Compound 44 has a reactive double bond, which is reacted with silanol to substitute 2-deoxy-D-glucose 45 in the following scheme. This electrophilic addition reaction requires the presence of triphenylphospine hydrobromide. Compound 45 is then deprotected selectively at C-1, C-3 and C-6, yielding the desired 4-O-acylated analogs 29-31.

Using similar known strategies the other compounds of the invention can be prepared by those skilled in the art without undue experimentation, once the motivations to make these compounds, specifically the desire to make glycolytic inhibitors for the purpose of killing anaerobic cells, have been learned from the present disclosure.

The Novel Method:

Another aspect of the invention is a method of inhibiting one or more steps of the glycolytic pathway using an effective amount of one of more glycolytic inhibitors or schemes, in the presence of anaerobic cells, specifically for the purpose of thereby killing the cells. The disclosed compounds, used singly or in combination, have been shown to achieve this end. Other inhibitors and other inhibiting schemes may also be used, once the basic premises of the present invention are understood.

For example, known or new genetic manipulations to inhibit or block one or more steps in the glycolytic pathway may be used to practice the method of the invention.

For a better understanding of the pathway, and in particular the ten steps of the glycolytic pathway, any one or more of which may inspire the use of inhibitors or schemes to thwart for practicing the present invention, the pathway is set forth as follows:

Reactions of glycolysis
Step Reaction
1 Glucose + ATP → glucose 6-phosphate + ADP + H+
2 Glucose 6-phosphate fructose 6-phosphate
3 Fructose 6-phosphate + ATP →
fructose 1,6-bisphosphate + ADP + H+
4 Fructose 1,6-bisphosphate
dihydroxyacetone phosphate + glyceraldehyde
5 Dihydroxyacetone phosphate glyceraldehyde
6 Glyceraldehyde 3-phosphate + Pi + NAD+
1,3-bisphosphoglycerate + NADH + H+
7 1,3-Bisphosphoglycerate + ADP
3-phosphoglycerate + ATP
8 3-Phosphoglycerate 2-phosphoglycerate
9 2-Phosphoglycerate phosphoenolpyruvate + H2O
10 Phosphoenolpyruvate + ADP + H+ → pyruvate + ATP
Step Enzyme Type ΔGOP ΔG
1 Hexokinase a −4.0 −8.0
2 Phosphoglucose isomerase c +0.4 −0.6
3 Phosphofructokinase a −3.4 −5.3
4 Aldolase e +5.7 −0.3
5 Triose phosphate isomerase c +1.8 +0.6
6 Glyceraldehyde 3-phosphate f +1.5 −0.4
7 Phosphoglycerate kinase a −4.5 +0.3
8 Phosphoglycerate mutase b +1.1 +0.2
9 Enolase d +0.4 −0.8
10 Pyruvate kinase a −7.5 −4.0

A Rapid Screening Method for Identifying Inhibitors of Oxidative Phosphorylation:

Lactate (more commonly known as lactic acid) is an end product of glycolysis that is activated when a cell cannot use oxygen as its final electron acceptor. This occurs when cells are metabolizing anaerobically. Thus, under these conditions, pyruvate, which is the last end product of glycolysis during aerobic metabolism, is further metabolized to lactate. We demonstrated that agents such as rhodamine 123 which inhibit oxidative phosphorylation in intact tumor cells (converting them from aerobic to anaerobic cells) hypersensitize them to inhibitors of glycolysis. This discovery created a need for a screening method to identify agents which inhibit oxidative phosphorylation and thereby render a cell hypersensitive to glycolytic inhibitors. Consequently, we have developed a rapid and an inexpensive way to detect such agents by measuring increases in the production of lactate in living cells.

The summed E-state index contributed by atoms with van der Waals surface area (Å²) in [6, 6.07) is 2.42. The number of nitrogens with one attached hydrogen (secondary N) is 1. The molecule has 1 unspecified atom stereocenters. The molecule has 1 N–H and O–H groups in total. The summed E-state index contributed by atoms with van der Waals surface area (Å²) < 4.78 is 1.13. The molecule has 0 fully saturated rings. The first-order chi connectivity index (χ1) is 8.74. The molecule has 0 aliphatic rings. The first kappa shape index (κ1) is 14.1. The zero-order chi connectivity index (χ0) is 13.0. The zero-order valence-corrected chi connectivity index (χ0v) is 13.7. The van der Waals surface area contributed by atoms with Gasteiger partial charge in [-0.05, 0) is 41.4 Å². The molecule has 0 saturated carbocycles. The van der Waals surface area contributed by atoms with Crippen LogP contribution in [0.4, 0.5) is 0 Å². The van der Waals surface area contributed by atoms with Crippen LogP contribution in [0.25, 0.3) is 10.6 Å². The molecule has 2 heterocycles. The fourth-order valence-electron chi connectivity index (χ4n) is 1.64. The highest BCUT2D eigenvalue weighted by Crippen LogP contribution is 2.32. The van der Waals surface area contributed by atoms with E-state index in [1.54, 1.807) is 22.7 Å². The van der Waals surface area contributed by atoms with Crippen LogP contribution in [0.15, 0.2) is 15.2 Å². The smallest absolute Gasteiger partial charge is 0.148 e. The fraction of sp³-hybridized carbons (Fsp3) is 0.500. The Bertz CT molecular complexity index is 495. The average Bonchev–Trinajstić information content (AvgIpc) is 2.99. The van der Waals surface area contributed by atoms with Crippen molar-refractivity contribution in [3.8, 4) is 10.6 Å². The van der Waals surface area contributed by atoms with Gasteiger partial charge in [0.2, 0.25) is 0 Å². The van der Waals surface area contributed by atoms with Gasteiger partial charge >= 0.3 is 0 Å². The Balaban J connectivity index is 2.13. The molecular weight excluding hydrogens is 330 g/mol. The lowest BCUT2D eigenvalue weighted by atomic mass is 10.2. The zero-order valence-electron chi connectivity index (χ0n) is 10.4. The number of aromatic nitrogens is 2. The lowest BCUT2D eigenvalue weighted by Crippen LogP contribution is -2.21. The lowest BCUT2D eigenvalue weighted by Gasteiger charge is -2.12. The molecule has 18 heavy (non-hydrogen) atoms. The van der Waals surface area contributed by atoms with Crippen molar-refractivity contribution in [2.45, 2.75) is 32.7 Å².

We have found in our cell models A and B that measurement of the level of lactate correlates with the degree of anaerobiosis. It can be seen in the table below that in cell model B, ρo cells, which by nature of their deficiency in mitochondrial DNA cannot perform oxidative phosphorylation and are therefore metabolizing anaerobically, produce approximately 3 times more lactate (15.4 μg/μg protein) than their aerobic parental cell counterparts, 143b, (5.4 μg/μg protein). Similarly, in cell model A, (See table below) when the aerobically metabolizing cell, 143b, is treated with increasing doses of rhodamine 123, which should convert it to increasingly anaerobic growth, lactate is accordingly increased as a function of increasing rhodamine 123 doses. In contrast, chemotherapeutic drugs which affect aerobic cells such as Doxorubicin (Dox), Vinblastine (Vbl) and Taxol (a trademark for paclitaxel) and do not hypersensitize cells to glycolytic inhibitors, show little or no significant changes in lactate production. We thus provide convincing evidence that increase in lactate is reflective of increases in anaerobic metabolism which can be induced by agents which inhibit mitochondrial oxidative phosphorylation. Such methodology provides a practical means for testing and or screening extensive libraries of structurally diverse compounds to identify inhibitors of oxidative phosphorylation as well as for obtaining new leads to design novel inhibitors of this fundamental cellular process.